Art Criticism

Made it home from my journey to Colorado Springs with no problems. During the week I was gone, the beans thrived. The tomatoes were very wilted — all but the cherry tomato which is a drought resistant type — and the Aussie pumpkin seems no worse for the adventure. Time will tell. I ate a handful of Scarlet Emperor Beans for supper. There are two that are already too large to be tasty so they will hang on the vine to ripen for next year. My shoulder hurts, but it functions pretty well if I’m careful. I think it’s a matter of time, rest, and ice. I will call my doctor later on so that I can get hooked up with physical therapy.

Once I got home, and saw the painting of the rainbow I was so in love with, well, time and distance, right? It’s nothing special. I think I’m in need of a break or something.

My trip to Colorado Springs was partly to pick up the two paintings I had hanging in a gallery in Manitou Springs. I had packed them carefully when I sent them up with my friend Lois a couple months ago. I don’t know why, but I had the illusion that the gallery actually cared about the art entrusted to their care. I imagined the paintings would be back in their boxes waiting. Why did I think that? Because that’s what I would have done. I would have paid attention and seen that the paintings hadn’t come from a local artist and I’ve have taken the 15 minutes to repack them for the person. BUT…we got there. The people behind the desk said, “They’re over there on the wall. You can go get them.” As we were carrying them out they said, “Did you bring others to hang for this rotation?”

“No. It’s too far. I live in the San Luis Valley.” I looked at their blank faces and realized they didn’t — probably — know where that was. We walked out. I stuck the paintings behind Bella’s seat, and that was that. I thought about it some more. If those paintings had sold, that little gallery would have made money, basically money from NO EFFORT on their part.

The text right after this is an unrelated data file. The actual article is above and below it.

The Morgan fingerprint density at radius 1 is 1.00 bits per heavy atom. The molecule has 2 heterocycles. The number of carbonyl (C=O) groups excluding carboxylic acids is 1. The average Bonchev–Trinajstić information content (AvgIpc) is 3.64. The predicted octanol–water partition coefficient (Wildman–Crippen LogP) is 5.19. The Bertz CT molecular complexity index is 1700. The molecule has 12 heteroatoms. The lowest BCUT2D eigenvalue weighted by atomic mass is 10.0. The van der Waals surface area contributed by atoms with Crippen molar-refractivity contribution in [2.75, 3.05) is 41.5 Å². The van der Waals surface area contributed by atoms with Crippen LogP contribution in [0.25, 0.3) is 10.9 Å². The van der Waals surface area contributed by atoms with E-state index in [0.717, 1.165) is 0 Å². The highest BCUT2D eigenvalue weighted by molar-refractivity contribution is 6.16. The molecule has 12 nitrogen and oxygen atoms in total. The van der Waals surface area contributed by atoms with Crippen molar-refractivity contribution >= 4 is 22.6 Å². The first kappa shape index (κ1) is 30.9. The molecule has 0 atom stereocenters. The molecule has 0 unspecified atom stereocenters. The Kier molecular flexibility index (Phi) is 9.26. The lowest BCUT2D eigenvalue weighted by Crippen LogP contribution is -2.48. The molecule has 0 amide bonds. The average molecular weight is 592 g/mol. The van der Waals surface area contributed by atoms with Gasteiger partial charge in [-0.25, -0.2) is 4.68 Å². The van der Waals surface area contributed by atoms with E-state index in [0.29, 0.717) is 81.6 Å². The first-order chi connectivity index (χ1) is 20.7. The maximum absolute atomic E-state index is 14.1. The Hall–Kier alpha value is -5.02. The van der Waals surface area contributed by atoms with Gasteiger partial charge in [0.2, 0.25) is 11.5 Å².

I realize artists are a dime a dozen, and every second retiree thinks they’re a painter. The thing is, every business does better by cultivating good will.

I felt kind of crappy after that (of course I didn’t know how crappy I would feel in another two days, ha ha).

Back in Monte Vista, I went through all the mail that arrived while I was gone. There was a lot. Among them was a beautiful small painting of Bear done by Chris at https://mallabandbrown.com. There were two pads of paper for pastel drawing which I haven’t tried since childhood, but it seemed like a good way to turn this art journey back into play. There were some other things including the local newspaper.

In a place like this obituaries are big news and they are always on page 2. I always read them because I learn about the community by reading the history of people who live/d here. I immediately saw that Alex Colville, the husband of Louise who runs the museum in Del Norte, had died the day I went to the Springs (no cause and effect). He’s been ill for a long time with Alzheimer’s. In fact, I’ve only known him for the past few years and I’ve seen the rapid decline. Oddly, Alex always knew me when he saw me which was bizarre but a kind of honor (to me).